That the banks most at risk from deposit outflows are the larger rather than the smaller banks is something that is still going largely ignored within the banking sector.
Issues of bank size aside, and even as banks continue to struggle to regain their footing on Wall Street, the banking sector appears woefully oblivious to the acknowledged systemic risks swirling around commercial real estate.
Office occupancy rates suck. Prior to the COVID pandemic, office occupancy rates in the United States were hovering around 95% nationwide. Today, office occupancy rates are approximately half that. In the haste to “flatten the curve” as evangelized by the Pandemic Panic Narrative, companies large and small embraced a standard of “work from home” for many of their office staffs. Company meetings were replaced by Zoom videoconferencing, and company offices became ghost towns.
Before the pandemic, 95% of offices were occupied. Today that number is closer to 47%. Employees' not returning to downtown offices has had a domino effect: Less foot traffic, less public-transit use, and more shuttered businesses have caused many downtowns to feel more like ghost towns. Even 2 1/2 years later, most city downtowns aren't back to where they were prepandemic.
While the Pandemic Panic Narrative has collapsed and largely faded from sight (thankfully!), office workers have been reluctant to return to the office. A home office is apparently much more comfortable than a cubicle (shocking!), and workers have responded to calls by corporate management to return to the office with a general shrug and the question “why?” The result has been a drastic increase in vacant offices and vacant office buildings.
So dire is the situation, according to some, that as much as 65% of existing office space is surplus and simply not needed.
Boston Consulting Group estimated that 60% to 65% of current U.S. office space will not be needed. “That means about 1.5 billion square feet of office space could become obsolete, which would translate into $40 billion to $60 billion of lost revenue for building owners,” the report said.
Yet despite such grim prognostication, many real estate assets themselves have actually gained in the aftermath of SVB’s failure. A quick survey of indices for various Real Estate Investment Trust (REIT) classes shows virtually all have gained in market since SVB’s collapse.
Apparently no one informed REIT investors that theirs was a risky investment.
Nor is it merely REITs. ETFs for Commercial Mortgage-Backed Securities have since March outperformed their residential mortgage counterparts.
While banks went to some length to trim their exposure to underwater commercial real estate loans in the wake of SVB’s collapse, by last week nearly all of the shed loan assets had been replaced.
If commercial real estate is going to be catalyst for the next phase of the banking crisis, banks certainly do not seem to be doing much to avoid the risk.
There is, of course, a more cynical view: banks know exactly the risks they are taking, but remain convinced that the government will yet again ride to their rescue, bailing out failed banks much the way the financial sector was bailed out in the wake of the Great Financial Crisis in 2007-2009.
CEO and portfolio manager for Pershing Square Capital Bill Ackman has been expounding at some length over the need for the FDIC and the Fed to “save” regional banks, ideally by preemptively extending FDIC coverage to all bank deposits regardless of size (currently the FDIC only insures deposits up to $250,000).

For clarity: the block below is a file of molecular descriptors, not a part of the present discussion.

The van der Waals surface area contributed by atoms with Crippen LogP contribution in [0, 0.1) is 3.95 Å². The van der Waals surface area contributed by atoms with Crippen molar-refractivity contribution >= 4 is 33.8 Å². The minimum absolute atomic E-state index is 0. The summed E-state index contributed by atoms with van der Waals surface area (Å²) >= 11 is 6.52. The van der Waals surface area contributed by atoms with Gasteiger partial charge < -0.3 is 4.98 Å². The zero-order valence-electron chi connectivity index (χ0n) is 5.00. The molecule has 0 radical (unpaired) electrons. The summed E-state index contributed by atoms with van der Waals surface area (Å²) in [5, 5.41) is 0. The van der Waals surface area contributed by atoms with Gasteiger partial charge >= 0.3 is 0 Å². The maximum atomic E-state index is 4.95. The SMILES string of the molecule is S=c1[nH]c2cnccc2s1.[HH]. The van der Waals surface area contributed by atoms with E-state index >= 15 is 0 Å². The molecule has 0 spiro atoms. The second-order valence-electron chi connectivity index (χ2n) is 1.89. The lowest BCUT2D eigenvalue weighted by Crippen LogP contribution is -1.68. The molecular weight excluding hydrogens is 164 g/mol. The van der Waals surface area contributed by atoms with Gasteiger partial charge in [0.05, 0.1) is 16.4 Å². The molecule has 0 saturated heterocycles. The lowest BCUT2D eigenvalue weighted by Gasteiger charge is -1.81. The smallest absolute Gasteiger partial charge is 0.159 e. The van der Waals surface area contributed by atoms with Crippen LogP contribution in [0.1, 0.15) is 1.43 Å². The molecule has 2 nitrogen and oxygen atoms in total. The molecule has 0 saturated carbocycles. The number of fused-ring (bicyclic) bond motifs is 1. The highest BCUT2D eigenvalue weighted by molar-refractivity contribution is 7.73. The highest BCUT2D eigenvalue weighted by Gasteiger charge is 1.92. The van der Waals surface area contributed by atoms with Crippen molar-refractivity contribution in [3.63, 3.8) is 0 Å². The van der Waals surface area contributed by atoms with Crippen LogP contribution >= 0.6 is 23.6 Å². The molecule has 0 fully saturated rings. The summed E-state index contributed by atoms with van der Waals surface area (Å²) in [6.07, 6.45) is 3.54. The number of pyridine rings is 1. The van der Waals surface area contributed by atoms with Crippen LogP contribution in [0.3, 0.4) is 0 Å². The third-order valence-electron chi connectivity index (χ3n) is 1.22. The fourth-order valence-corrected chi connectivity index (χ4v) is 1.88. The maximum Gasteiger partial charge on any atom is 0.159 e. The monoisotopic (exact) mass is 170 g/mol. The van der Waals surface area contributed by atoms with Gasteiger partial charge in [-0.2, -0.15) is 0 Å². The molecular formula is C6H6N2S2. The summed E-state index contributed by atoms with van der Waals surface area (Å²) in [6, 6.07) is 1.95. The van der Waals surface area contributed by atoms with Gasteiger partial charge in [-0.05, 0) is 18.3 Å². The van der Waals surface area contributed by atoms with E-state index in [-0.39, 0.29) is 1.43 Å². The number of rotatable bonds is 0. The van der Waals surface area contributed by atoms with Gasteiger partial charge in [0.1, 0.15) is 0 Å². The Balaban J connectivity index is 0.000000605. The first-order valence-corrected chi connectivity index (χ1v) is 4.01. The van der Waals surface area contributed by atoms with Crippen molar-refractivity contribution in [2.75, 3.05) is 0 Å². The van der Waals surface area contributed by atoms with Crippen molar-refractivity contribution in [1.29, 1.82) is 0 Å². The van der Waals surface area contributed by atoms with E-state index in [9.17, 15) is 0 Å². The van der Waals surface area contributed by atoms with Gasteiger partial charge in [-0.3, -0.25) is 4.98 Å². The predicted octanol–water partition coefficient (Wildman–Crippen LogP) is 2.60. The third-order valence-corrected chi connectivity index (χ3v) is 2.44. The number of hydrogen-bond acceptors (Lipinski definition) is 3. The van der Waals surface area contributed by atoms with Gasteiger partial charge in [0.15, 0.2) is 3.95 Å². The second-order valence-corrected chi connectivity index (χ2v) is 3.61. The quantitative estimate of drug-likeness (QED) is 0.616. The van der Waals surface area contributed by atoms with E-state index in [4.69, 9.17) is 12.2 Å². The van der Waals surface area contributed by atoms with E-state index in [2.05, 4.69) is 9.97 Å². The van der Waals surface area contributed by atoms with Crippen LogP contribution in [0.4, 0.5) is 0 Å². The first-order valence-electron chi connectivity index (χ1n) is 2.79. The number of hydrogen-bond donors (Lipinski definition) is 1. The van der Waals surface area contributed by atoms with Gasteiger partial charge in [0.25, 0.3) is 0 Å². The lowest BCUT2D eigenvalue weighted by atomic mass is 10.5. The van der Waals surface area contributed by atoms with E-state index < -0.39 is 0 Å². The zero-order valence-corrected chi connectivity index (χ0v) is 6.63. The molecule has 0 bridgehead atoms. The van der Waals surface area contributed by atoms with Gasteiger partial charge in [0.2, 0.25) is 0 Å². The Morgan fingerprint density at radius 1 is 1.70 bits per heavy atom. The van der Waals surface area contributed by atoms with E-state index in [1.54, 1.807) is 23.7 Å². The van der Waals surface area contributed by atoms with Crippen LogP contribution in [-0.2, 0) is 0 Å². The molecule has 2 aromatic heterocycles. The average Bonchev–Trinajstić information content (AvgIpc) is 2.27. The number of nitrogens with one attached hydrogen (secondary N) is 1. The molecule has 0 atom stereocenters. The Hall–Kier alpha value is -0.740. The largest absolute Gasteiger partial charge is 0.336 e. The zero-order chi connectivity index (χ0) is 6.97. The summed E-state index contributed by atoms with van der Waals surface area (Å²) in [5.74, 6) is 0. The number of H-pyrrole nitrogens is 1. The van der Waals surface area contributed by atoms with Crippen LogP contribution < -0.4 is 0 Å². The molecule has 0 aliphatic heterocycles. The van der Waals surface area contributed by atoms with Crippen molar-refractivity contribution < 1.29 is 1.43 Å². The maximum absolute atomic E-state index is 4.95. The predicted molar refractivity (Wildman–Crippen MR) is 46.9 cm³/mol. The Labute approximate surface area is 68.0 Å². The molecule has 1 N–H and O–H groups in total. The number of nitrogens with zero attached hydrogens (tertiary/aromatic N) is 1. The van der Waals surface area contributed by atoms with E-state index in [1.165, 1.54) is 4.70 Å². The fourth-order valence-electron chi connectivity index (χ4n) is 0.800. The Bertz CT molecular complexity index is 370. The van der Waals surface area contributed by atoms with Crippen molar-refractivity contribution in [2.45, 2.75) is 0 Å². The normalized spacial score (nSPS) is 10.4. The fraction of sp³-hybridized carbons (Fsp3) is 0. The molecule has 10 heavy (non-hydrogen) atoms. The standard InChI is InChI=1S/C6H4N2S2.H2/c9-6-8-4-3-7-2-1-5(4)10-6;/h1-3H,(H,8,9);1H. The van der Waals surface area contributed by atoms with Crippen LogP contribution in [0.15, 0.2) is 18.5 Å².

Ackman explained that the “failure” of the Federal Deposit Insurance Corporation (FDIC) “to update and expand its insurance regime has hammered more nails in the coffin.” He stressed that First Republic Bank “would not have failed if the FDIC temporarily guaranteed deposits while a new guarantee regime were created. Instead, we watch the dominoes fall at great systemic and economic cost.” First Republic Bank was seized by regulators earlier this week and most of its assets were sold to JPMorgan Chase.
Ackman’s solution is more bailout money and more moral hazard.
“How many more unnecessary bank failures do we need to watch before the FDIC, U.S. Treasury, and our government wake up? We need a systemwide deposit guarantee regime now,” he concluded.
The US has a “systemwide” deposit guarantee regime already—one that is limited to the first $250,000 of deposits. Yet despite the obvious risks not only have banks been scooping up uninsured deposits the past few years, they have been plowing those deposits into low-yield investments with long maturities, securities which are now underwater and which cannot easily be sold off without catalyzing the recognition of billions of currently unrealized losses.
Despite the bank failures that have happened, despite the known and widely covered headwinds confronting commercial real estate, banks are still growing their commercial loan books. REITs are still appreciating in value. Commercial mortgage backed securities are increasing their market value of late. Everything that the corporate media has been saying is now toxic because of rising interest rates has appreciated in value since SVB’s collapse.
Could it be that bankers are gambling yet again on another industrywide bailout? Are they anticipating that Cassandras such as Bill Ackman will be heard only at the eleventh hour, at which point the government will be “forced” to step in with a dramatic bank rescue effort?
That would be the cynical read of the existing data—and yet one has to wonder. The Fed and the FDIC have known for months that banks (including Silicon Valley Bank) are becoming increasingly overextended and vulnerable to a liquidity shock, yet by their own documentation they simply sat back and let the banking crisis unfold.
Bankers were told last year that their risk management was off-target, yet they simply sat back and let their banks hurtle headlong into oblivion.
Despite three historic bank failures in less than two months, both regulators and bankers alike are blindly and blithely going through the same motions, continuing to make the same seeming mistakes, apparently doing little if anything to mitigate any of their risks.
Bankers, it seems, are waiting for regulators to bail them out. Regulators, it seems, are waiting for bankers to acknowledge the need for them to bail themselves out.
Which side is bluffing? Which side has the stones to call the other’s bluff?
Somehow, I don’t think the answer to either question is going to be at all reassuring.